The police chief of Phnom Penh, Chuon Sovann, the head of the team investigating the killing, said Thursday that the police gave the footage to the court. He said he did not know what happened to it after that or why it was not shown during the trial. “They would do this in any country — there is nothing strange about it,” he said.
The inconsistencies in the gunman’s story were apparently accepted by Judge Leang Samnat, who said before announcing the verdict that it was clear the defendant had killed Mr. Kem Ley, whatever his name, background or occupation. Based on the footage from the convenience store, “the suspect on the video looks exactly the same as the suspect here,” he said.
In the days before his killing, Mr. Kem Ley gave radio interviews about a new Global Witness report, “Hostile Takeover,” that detailed the vast wealth amassed by the family of Mr. Hun Sen over his 30 years in power. Mr. Kem Ley was adept at communicating with rural Cambodians over the radio, deftly deploying the puns, double entendres and allegories that are staples of effective political communication in what is still overwhelmingly an oral culture.
“Kem Ley mastered the art of communication to perfection,” Astrid Noren-Nilsson, a lecturer at Lund University’s Center for East and South-East Asian Studies, wrote in an email.
He had also been campaigning against Vietnam’s supposed theft of borderlands — a highly delicate topic here — and writing a collection of mordant political fables.
They were set in a surreal version of Cambodia populated by talking animals and characters like Uncle Strong, Aunty the Farm’s Gone and Mr. Microfinance, a world in which an assassin named Meet Kill would fit right in. Mr. Kem Ley called them “political jokes,” but usually the joke was on the common people, who were continually being duped by tigers, lions and rapacious rulers.
In one, a man called Hostile Takeover accrues endless resources for himself and his family. Another, published the day before his killing, is set in a garden where “good and gentle animals are constantly killed” by a small cadre of thieving predators.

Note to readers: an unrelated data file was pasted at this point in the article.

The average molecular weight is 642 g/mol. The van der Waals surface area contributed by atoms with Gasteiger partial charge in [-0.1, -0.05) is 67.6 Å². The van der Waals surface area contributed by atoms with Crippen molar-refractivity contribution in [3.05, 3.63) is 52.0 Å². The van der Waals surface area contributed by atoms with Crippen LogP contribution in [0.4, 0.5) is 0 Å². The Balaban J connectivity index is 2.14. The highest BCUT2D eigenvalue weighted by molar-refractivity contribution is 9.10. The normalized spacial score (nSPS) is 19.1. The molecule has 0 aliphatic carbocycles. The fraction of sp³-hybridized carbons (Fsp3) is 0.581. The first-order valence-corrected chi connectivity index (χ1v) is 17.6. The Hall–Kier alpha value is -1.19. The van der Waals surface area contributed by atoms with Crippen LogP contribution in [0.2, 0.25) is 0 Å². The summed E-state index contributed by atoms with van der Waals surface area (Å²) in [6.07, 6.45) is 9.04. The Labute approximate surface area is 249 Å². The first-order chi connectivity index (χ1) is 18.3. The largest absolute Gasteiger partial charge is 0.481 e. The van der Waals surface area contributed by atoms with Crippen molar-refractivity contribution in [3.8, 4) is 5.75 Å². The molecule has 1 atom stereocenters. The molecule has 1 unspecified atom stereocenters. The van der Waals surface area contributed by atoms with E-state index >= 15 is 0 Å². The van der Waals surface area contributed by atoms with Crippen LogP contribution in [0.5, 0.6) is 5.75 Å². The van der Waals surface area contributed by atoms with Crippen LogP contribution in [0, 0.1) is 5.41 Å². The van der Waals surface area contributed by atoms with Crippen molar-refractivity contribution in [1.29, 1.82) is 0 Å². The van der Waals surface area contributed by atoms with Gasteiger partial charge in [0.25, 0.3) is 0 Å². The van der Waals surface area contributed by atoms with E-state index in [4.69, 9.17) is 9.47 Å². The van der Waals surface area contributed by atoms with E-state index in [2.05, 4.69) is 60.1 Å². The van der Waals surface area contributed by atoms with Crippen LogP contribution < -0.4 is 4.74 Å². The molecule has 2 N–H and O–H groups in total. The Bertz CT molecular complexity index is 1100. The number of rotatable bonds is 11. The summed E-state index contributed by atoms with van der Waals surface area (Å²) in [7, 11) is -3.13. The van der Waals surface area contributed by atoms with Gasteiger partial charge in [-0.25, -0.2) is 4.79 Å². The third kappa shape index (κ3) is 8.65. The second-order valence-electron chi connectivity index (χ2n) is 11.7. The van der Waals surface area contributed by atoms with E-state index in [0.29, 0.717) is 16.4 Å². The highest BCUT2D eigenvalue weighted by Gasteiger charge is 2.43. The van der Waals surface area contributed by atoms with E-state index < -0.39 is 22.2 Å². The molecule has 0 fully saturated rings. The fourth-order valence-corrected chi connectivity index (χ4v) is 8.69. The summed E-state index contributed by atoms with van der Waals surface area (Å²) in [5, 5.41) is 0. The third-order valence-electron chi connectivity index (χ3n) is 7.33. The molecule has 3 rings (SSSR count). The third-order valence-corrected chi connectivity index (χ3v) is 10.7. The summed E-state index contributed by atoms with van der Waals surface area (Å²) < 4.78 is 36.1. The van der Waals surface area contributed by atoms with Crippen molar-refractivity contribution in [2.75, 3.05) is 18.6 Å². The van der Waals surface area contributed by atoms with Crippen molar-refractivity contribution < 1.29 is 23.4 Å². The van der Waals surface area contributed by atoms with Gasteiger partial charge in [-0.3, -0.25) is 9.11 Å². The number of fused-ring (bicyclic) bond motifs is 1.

While Mr. Kem Ley always had a following, he has become a household name in the eight months since his death. His funeral procession attracted tens of thousands of mourners who marched through the streets of Phnom Penh, a display of collective anger that had not been seen since postelection protests in 2013. Photomontages featuring quotes and images of Mr. Kem Ley are widely shared on social media, collections of his fables have been printed and distributed, and absurd puns on Meet Kill’s name are a favorite new political joke at coffee shops.
“The sheer fact that it is so easy to share a picture on Facebook and get an instant response means that Kem Ley’s portrait has quickly become iconic: Sharing it means protesting against everything that is perceived to be wrong with Cambodia today,” Dr. Noren-Nilsson said.
“The social media age has created a kind of martyr that we hadn’t seen in Cambodia over the decades that the ruling party has been in power,” she added.
Questioning the official narrative of Mr. Kem Ley’s death, meanwhile, has become risky. This month, a group of students were briefly arrested after screening an Al Jazeera documentary that positioned the killing amid a broader wave of political violence directed at opposition voices.
Three people have been personally sued by Mr. Hun Sen for suggesting that the government was involved in the death. Two of them, including the former opposition leader Sam Rainsy, are now in exile, while a third was summarily jailed in February.
Mr. Kem Ley’s wife and five sons — the youngest born after he died — have fled Cambodia and applied for refugee status with the United Nations. His wife, Bou Rachana, said she was certain her husband had never met the man calling himself Meet Kill, much less received thousands of dollars from an impoverished migrant worker.
“I don’t believe in the Cambodian court system — and it’s not only me. The people of Cambodia don’t either,” she said, laughing.